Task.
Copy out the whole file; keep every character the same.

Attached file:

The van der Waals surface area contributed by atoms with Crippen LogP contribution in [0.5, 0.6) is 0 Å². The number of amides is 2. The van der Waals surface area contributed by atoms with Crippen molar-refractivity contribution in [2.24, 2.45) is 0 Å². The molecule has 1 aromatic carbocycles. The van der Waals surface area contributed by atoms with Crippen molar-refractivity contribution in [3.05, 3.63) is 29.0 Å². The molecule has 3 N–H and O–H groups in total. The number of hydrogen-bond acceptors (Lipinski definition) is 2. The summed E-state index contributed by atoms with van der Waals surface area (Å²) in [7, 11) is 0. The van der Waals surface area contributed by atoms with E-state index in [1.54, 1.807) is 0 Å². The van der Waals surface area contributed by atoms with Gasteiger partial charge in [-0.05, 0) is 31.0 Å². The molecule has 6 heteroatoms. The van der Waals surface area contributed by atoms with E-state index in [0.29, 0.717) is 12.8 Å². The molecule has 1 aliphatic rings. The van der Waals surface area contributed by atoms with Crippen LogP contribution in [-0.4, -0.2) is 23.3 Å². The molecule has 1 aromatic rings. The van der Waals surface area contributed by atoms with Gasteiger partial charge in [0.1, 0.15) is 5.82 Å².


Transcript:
The van der Waals surface area contributed by atoms with Crippen LogP contribution in [0.5, 0.6) is 0 Å². The number of amides is 2. The van der Waals surface area contributed by atoms with Crippen molar-refractivity contribution in [2.24, 2.45) is 0 Å². The molecule has 1 aromatic carbocycles. The van der Waals surface area contributed by atoms with Crippen molar-refractivity contribution in [3.05, 3.63) is 29.0 Å². The molecule has 3 N–H and O–H groups in total. The number of hydrogen-bond acceptors (Lipinski definition) is 2. The summed E-state index contributed by atoms with van der Waals surface area (Å²) in [7, 11) is 0. The van der Waals surface area contributed by atoms with E-state index in [1.54, 1.807) is 0 Å². The van der Waals surface area contributed by atoms with Gasteiger partial charge in [-0.05, 0) is 31.0 Å². The molecule has 6 heteroatoms. The van der Waals surface area contributed by atoms with E-state index in [0.29, 0.717) is 12.8 Å². The molecule has 1 aliphatic rings. The van der Waals surface area contributed by atoms with Crippen LogP contribution in [-0.4, -0.2) is 23.3 Å². The molecule has 1 aromatic rings. The van der Waals surface area contributed by atoms with Gasteiger partial charge in [0.1, 0.15) is 5.82 Å².